Shopping for summer clothes for your little girl? How about Abercrombie Kids’ “cute butt sweatpants”? Or tween jeans that the retailer describes as “fitted with a little stretch for a sexy look to give you the perfect butt”?
Because every mother wants her 7-year-old to have a sexy butt.
A new study examined the websites of 15 retailers and found that one-third of the clothes marketed to tween girls are sexualized. T-shirts with suggestive words, leopard bikinis and clothes designed to emphasize the legs -- skin-tight skinny jeans or bottom-skimming short shorts -- are widely marketed at pre-teen stores such as Justice and Aeropostale and even at the high-end clothing store Neiman Marcus, according to researchers at Kenyon College, in Gambier, Ohio.
“Sexualized clothing is clothing that reveals or emphasizes sexual body parts, or has a sexualized print,” says psychology professor Sarah Murnen, Ph.D. who conducted the research with Linda Smolak, Ph.D., a psychologist who focuses on body image and eating disorders in youth.
Revealing or provocative clothing more suited to Lady Gaga than a middle schooler reinforces the socialization of girls into “a sexually objectified role in which [they are] increasingly confronted with sexualized material,” the researchers wrote in the study, which was published recently in the journal Sex Roles.
'Less competent, less intelligent'
Girls who choose more sexualized clothing are more at risk for body image problems and are perceived as less intelligent, the Kenyon researchers suggest. In another study Murnen and her associates showed 162 college-age subjects three pictures of a fifth-grade girl: one in sexualized clothing, one in ambiguously sexualized clothing, and one in childlike clothing. “The [participants] found the girl in sexualized clothing to be less competent, less intelligent and less moral,” says Murnen.
The prevalence of skimpy fashions for the tween set represents how girls are being socialized into sexually objectified roles and “increasingly confronted with sexualized material,” the researchers wrote.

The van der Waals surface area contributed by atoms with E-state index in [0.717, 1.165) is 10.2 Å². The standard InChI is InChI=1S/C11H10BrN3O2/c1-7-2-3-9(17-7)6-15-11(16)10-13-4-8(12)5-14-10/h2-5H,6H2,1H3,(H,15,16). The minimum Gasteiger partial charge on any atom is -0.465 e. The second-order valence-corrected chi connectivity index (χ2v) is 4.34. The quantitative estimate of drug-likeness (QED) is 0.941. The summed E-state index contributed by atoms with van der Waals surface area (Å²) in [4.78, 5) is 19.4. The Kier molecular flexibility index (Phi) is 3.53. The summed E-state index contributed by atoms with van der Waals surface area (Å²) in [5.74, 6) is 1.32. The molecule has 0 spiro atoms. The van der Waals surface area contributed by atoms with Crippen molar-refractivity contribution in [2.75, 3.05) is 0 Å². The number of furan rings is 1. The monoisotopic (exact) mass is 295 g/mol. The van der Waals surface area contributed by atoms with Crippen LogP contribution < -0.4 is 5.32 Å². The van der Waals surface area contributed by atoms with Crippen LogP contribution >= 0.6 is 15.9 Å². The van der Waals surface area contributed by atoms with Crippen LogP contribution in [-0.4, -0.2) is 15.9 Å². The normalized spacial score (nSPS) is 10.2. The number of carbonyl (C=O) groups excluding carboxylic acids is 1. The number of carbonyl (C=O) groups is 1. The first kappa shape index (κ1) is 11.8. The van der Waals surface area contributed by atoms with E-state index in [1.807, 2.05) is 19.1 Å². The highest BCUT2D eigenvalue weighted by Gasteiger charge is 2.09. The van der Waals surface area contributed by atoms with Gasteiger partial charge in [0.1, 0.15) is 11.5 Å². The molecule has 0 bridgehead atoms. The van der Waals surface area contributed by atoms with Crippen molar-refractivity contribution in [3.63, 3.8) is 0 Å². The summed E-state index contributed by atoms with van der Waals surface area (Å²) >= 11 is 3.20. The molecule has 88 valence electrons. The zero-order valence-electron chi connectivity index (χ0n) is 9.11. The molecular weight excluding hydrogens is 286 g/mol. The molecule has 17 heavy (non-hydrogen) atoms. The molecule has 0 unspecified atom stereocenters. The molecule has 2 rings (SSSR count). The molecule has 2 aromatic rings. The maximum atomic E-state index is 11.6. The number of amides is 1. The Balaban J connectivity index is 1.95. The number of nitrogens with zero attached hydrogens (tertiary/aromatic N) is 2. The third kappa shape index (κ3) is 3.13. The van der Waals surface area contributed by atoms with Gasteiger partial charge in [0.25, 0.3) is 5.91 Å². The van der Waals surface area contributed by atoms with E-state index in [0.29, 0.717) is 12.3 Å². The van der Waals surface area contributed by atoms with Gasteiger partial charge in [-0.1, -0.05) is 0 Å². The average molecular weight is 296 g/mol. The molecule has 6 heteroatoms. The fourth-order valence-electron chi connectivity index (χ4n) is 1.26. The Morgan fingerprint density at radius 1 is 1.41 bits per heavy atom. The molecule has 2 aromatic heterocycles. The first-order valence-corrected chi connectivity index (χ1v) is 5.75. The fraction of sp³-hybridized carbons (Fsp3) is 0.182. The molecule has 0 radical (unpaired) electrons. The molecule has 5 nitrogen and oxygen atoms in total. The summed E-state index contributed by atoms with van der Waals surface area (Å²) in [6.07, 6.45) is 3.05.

Marketing these sexy clothes to girls is part of the “pornification in the culture,” says Murnen. “It’s now normative for women to shave their pubic hair. There is a trickle down to girls,” she says. “All of this focus on appearance can be a backlash against women’s progress.”
Abercrombie Kids and Justice, which is owned by Tween Brands Inc., did not return calls for comment on the study. But Abercrombie & Fitch, parent company of Abercrombie Kids, was recently criticized when outraged parents protested a padded push-up bikini marketed to girls as young as 7. Although the "Ashley" bikini is no longer found at the website, other barely-there bikini top styles are still sold.
But at least one retailer included in the study resists making girls’ shorts too short. “We absolutely think about the modesty issue,” says Sharon Hacker, vice president of design for Kids and Baby at Kmart, which scored somewhere in the middle of the 15 retailers studied. “A lot of us have kids.” (Hacker has an 8-year-old daughter.)
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Hacker admits having to reign in a designer who wanted to include racy images -- such as a T-shirt printed with a girl wearing fishnets and high heels -- on tween clothing. “I told her that wasn’t appropriate for a little girl,” says Hacker.
The Children's Place and Gymboree, which are marketed to children, had the least amount of sexualized clothing, according to the study.
In 2003, Murnen and colleagues studied the marketing of media icons like Britney Spears to young girls. “Already the tweens in the study seemed to realize that girls were sexually objectified,” she said.
Eleanor Mackey, Ph.D, clinical psychologist at Children’s National Medical Center, advises parents not to allow their girls to wear sexualized clothing.
“It’s important to realize that these clothes are ubiquitous and they are hard to avoid.” Mackey. “But when young girls wear these clothes they send the message that they are sexually available. And the more they are exposed to clothes that suggest they should be attractive to the opposite sex, they could put themselves into risky situations.”
But how can a parent get the idea across to a willful 8-year-old who wants to wear the kinds of cool clothes that everyone is wearing?
“Say: ‘I think that the clothes send the wrong message,” Mackey suggests. “Tell them some things are appropriate for grownups, but not for kids.”
And stand your ground, even if your daughter starts screaming.
Christina M. Kelly is a freelance writer living in Montclair, N.J., who has worked as an editor and writer for Sassy, ELLEgirl and ym.
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